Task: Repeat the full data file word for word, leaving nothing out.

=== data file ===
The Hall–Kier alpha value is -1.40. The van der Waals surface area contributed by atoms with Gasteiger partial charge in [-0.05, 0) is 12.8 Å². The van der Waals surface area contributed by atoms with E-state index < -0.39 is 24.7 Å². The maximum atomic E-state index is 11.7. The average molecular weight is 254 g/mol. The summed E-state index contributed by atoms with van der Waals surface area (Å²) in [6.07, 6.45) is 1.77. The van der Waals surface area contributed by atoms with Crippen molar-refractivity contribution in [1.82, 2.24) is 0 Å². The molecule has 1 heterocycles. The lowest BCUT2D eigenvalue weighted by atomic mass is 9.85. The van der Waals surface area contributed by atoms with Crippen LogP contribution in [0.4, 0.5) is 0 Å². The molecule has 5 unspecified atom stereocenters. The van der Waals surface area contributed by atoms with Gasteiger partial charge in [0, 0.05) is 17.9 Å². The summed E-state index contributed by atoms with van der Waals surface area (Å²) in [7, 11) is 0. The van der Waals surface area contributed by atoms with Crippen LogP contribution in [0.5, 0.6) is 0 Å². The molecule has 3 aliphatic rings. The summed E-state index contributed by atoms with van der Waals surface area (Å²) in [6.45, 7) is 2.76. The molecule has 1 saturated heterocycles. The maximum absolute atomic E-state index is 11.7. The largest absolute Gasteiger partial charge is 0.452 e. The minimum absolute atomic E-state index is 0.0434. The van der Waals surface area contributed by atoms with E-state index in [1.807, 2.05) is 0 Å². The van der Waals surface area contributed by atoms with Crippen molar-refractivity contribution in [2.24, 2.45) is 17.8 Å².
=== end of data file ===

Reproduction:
The Hall–Kier alpha value is -1.40. The van der Waals surface area contributed by atoms with Gasteiger partial charge in [-0.05, 0) is 12.8 Å². The van der Waals surface area contributed by atoms with E-state index < -0.39 is 24.7 Å². The maximum atomic E-state index is 11.7. The average molecular weight is 254 g/mol. The summed E-state index contributed by atoms with van der Waals surface area (Å²) in [6.07, 6.45) is 1.77. The van der Waals surface area contributed by atoms with Crippen molar-refractivity contribution in [1.82, 2.24) is 0 Å². The molecule has 1 heterocycles. The lowest BCUT2D eigenvalue weighted by atomic mass is 9.85. The van der Waals surface area contributed by atoms with Crippen LogP contribution in [0.4, 0.5) is 0 Å². The molecule has 5 unspecified atom stereocenters. The van der Waals surface area contributed by atoms with Gasteiger partial charge in [0, 0.05) is 17.9 Å². The summed E-state index contributed by atoms with van der Waals surface area (Å²) in [7, 11) is 0. The van der Waals surface area contributed by atoms with Crippen LogP contribution in [0.5, 0.6) is 0 Å². The molecule has 3 aliphatic rings. The summed E-state index contributed by atoms with van der Waals surface area (Å²) in [6.45, 7) is 2.76. The molecule has 1 saturated heterocycles. The maximum absolute atomic E-state index is 11.7. The largest absolute Gasteiger partial charge is 0.452 e. The minimum absolute atomic E-state index is 0.0434. The van der Waals surface area contributed by atoms with E-state index in [1.807, 2.05) is 0 Å². The van der Waals surface area contributed by atoms with Crippen molar-refractivity contribution in [2.24, 2.45) is 17.8 Å².